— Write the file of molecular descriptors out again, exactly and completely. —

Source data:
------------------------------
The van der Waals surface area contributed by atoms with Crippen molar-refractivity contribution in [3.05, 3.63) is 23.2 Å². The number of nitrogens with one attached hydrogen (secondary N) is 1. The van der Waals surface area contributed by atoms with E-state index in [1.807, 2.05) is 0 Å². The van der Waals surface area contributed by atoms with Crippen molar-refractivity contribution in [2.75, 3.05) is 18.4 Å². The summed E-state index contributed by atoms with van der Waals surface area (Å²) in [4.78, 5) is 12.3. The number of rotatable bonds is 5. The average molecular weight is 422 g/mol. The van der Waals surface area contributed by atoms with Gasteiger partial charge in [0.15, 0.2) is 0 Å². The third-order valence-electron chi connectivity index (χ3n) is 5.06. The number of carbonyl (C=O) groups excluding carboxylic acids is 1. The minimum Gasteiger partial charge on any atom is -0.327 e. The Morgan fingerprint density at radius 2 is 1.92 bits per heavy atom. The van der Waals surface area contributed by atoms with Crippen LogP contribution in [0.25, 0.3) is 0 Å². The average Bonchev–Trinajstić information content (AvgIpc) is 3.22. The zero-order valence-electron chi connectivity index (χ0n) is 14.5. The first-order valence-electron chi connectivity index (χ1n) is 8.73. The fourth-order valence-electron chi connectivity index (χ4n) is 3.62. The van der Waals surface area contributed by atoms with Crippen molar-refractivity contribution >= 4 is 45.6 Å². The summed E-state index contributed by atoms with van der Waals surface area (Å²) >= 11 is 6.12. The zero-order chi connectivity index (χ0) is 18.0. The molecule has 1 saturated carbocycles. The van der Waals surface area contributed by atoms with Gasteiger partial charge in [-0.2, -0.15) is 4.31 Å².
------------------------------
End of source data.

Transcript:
The van der Waals surface area contributed by atoms with Crippen molar-refractivity contribution in [3.05, 3.63) is 23.2 Å². The number of nitrogens with one attached hydrogen (secondary N) is 1. The van der Waals surface area contributed by atoms with E-state index in [1.807, 2.05) is 0 Å². The van der Waals surface area contributed by atoms with Crippen molar-refractivity contribution in [2.75, 3.05) is 18.4 Å². The summed E-state index contributed by atoms with van der Waals surface area (Å²) in [4.78, 5) is 12.3. The number of rotatable bonds is 5. The average molecular weight is 422 g/mol. The van der Waals surface area contributed by atoms with Gasteiger partial charge in [0.15, 0.2) is 0 Å². The third-order valence-electron chi connectivity index (χ3n) is 5.06. The number of carbonyl (C=O) groups excluding carboxylic acids is 1. The minimum Gasteiger partial charge on any atom is -0.327 e. The Morgan fingerprint density at radius 2 is 1.92 bits per heavy atom. The van der Waals surface area contributed by atoms with Crippen LogP contribution in [0.25, 0.3) is 0 Å². The average Bonchev–Trinajstić information content (AvgIpc) is 3.22. The zero-order valence-electron chi connectivity index (χ0n) is 14.5. The first-order valence-electron chi connectivity index (χ1n) is 8.73. The fourth-order valence-electron chi connectivity index (χ4n) is 3.62. The van der Waals surface area contributed by atoms with Crippen molar-refractivity contribution >= 4 is 45.6 Å². The summed E-state index contributed by atoms with van der Waals surface area (Å²) >= 11 is 6.12. The zero-order chi connectivity index (χ0) is 18.0. The molecule has 1 saturated carbocycles. The van der Waals surface area contributed by atoms with Gasteiger partial charge in [-0.2, -0.15) is 4.31 Å².